Whether he intended it or not, the president has jump-started a national discussion which critics of the Bush administration might have preferred we all avoid. We are now engaged in a great debate about what our government must do to protect our fellow citizens against merciless foes. The Left has tried mightily to rule out any discussion of real world scenarios. They would like the discussion to transpire in a morally pristine world with no “what ifs.” They rely on the fantasy paradigm in which terrorists give up information with no psychological or physical pressure and in which we no longer will face real and immediate threats to our citizens.
But they have, it seems, trespassed into reality by insisting on release of the memos and raising the spectacle of a truth commission. Now the conversation is firmly grounded in the real world — as it was in 2001 and as it may be if another key terrorist is grabbed.
The public does not share the Left’s indifference to real world dilemmas or their inclination to give the back of the hand to “what ifs.” As the latest ABC/Washington Post poll shows, the president is quite popular but his policies are far less so. In a nutshell:
About half of all Americans, and 52 percent of independents, said there are circumstances in which the United States should consider employing torture against such suspects.
And that asks about “torture” — not a slap and a caterpillar. (I am waiting for the poll asking if a slap to the chin with fingers spread is “torture.”)
And it appears that the critics of the administration must be making progress since Robert Gibbs attempted to counter the “did it make us safer argument” on Sunday:
Robert Gibbs said the continued use of Bush-era harsh interrogation tactics threatened the lives of American troops who may face retribution from the country’s enemies.
Appearing on NBC’s “Meet the Press,” the White House press secretary cited comments from National Security Adviser and former Marine General Jim Jones that, “It is difficult to keep the men and women in uniform defending our country safe because of the use of these enhanced interrogation techniques.”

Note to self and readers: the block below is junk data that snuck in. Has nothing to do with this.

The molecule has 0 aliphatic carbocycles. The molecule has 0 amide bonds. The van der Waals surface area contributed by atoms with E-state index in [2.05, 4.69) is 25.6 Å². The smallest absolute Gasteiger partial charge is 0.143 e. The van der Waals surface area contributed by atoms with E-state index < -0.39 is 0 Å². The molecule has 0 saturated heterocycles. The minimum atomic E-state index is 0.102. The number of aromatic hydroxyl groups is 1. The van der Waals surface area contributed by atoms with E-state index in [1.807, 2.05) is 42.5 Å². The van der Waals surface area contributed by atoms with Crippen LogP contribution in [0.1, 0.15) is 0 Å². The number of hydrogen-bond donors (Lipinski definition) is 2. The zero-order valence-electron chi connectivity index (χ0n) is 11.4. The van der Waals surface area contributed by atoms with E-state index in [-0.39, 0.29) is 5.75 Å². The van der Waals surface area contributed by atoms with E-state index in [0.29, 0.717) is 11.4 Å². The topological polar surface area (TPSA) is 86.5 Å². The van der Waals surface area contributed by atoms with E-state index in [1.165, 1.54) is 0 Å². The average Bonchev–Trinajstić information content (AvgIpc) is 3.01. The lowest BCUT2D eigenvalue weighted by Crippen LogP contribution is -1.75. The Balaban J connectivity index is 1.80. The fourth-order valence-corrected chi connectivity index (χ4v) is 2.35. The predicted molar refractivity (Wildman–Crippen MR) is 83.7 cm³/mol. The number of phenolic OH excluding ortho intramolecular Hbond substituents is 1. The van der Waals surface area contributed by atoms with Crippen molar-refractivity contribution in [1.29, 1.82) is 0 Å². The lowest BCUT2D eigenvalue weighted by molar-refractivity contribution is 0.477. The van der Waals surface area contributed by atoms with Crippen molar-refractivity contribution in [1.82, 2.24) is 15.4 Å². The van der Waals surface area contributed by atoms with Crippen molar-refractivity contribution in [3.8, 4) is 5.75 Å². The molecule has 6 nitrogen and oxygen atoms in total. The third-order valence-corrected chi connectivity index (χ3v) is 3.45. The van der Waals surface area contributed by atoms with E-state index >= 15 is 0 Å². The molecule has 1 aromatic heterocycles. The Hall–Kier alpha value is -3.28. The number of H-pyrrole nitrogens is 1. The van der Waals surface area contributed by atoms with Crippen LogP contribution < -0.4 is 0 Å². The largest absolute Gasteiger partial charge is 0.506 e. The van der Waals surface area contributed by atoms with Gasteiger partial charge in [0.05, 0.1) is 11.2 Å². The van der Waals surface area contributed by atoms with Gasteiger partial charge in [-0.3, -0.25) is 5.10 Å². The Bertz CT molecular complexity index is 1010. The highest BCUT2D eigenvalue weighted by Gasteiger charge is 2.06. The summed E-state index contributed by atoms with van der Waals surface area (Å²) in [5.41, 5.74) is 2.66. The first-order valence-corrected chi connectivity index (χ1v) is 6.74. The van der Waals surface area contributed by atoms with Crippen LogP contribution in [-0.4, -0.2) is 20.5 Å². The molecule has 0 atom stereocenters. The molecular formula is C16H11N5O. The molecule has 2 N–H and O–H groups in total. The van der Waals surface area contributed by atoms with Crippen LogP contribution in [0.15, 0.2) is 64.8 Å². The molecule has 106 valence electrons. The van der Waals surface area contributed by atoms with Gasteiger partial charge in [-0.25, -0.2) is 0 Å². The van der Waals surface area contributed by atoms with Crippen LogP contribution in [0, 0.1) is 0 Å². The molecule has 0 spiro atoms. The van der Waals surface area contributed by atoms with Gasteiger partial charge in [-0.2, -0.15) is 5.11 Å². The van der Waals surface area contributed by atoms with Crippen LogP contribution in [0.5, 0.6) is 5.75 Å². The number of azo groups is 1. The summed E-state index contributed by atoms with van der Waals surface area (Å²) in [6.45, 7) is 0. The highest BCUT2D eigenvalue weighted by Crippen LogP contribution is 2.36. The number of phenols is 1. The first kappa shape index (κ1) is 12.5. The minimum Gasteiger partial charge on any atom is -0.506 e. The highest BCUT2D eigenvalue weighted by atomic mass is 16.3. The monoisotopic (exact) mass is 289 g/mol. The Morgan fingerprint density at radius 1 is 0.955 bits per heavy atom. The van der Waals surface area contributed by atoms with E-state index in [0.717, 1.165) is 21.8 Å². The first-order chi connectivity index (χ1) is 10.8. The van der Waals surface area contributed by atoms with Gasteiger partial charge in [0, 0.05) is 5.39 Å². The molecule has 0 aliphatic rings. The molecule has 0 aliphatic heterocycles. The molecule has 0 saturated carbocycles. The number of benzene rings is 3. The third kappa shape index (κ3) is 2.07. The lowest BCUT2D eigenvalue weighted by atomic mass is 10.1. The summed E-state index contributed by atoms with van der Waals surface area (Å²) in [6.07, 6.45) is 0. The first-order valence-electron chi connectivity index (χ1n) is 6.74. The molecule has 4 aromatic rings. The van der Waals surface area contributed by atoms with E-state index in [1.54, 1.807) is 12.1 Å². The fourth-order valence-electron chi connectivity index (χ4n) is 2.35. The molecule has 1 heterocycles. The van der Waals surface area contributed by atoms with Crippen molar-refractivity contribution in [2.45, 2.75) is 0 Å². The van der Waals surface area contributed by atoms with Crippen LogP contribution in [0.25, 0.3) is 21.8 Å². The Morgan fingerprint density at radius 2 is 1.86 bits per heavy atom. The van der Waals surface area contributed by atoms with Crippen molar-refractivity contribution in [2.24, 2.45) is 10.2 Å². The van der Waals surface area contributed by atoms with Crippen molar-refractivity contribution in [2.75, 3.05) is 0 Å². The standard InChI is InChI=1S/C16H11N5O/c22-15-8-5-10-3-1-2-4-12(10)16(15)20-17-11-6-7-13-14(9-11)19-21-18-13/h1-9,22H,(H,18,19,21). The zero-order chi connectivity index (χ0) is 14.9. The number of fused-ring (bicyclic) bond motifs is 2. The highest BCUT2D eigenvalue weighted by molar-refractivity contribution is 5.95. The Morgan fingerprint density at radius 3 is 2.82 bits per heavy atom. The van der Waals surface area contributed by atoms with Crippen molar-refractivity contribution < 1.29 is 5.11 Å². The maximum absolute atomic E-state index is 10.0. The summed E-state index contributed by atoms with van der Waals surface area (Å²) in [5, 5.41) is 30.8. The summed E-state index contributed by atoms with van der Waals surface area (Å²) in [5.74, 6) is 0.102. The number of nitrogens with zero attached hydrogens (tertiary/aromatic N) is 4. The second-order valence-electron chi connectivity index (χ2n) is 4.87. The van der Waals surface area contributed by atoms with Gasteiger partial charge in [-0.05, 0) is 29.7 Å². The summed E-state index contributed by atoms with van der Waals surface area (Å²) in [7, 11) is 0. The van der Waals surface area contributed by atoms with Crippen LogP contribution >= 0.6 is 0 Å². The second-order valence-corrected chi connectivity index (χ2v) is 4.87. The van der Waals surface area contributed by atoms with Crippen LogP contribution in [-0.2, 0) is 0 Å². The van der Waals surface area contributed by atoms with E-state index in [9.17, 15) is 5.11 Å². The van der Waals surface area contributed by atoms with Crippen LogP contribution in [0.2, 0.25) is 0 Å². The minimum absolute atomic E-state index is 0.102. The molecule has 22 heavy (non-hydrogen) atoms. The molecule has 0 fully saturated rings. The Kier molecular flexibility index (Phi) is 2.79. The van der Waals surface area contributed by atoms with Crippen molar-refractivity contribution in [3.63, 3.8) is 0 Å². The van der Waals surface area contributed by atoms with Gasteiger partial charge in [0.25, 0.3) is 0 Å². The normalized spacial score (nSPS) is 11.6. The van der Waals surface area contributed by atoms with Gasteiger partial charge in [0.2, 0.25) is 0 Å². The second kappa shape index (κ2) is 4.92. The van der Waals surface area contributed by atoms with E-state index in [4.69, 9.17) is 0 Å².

But this is silliness squared. When Americans are captured by terrorists they are beheaded. And terrorists had no problem recruiting jihadists well before any of this was known. Marty Peretz states and summarily dismisses this sort of argument:
America’s enemies, the enemies of the West bore no antagonism to the United States and its allies until they showed their indifference to their own values. This is nonsense…and ahistorical besides.
Saying unsupported piffle is the stuff of campaigns, but the current occupants of the White House seem unaware of their higher obligation to provide complete and unspun information to the American people. While they may be determined to throw out whatever hits them as an available political counterattack, neither their own intelligence officials or the previous ones support the view that a single American was harmed because of interrogation tactics. The available information suggests the contrary is true.
The public has a reservoir of common sense. They see nothing wrong with harsh measures to save a hundred or a thousand or more Americans. Whether the administration does remains to be seen. The Left clearly does — and that is their Achilles heel in all this. Try as they might, they are unlikely to win the argument that ensuring the comfort of our most vicious enemies takes precedence over preventing the possible death of Americans.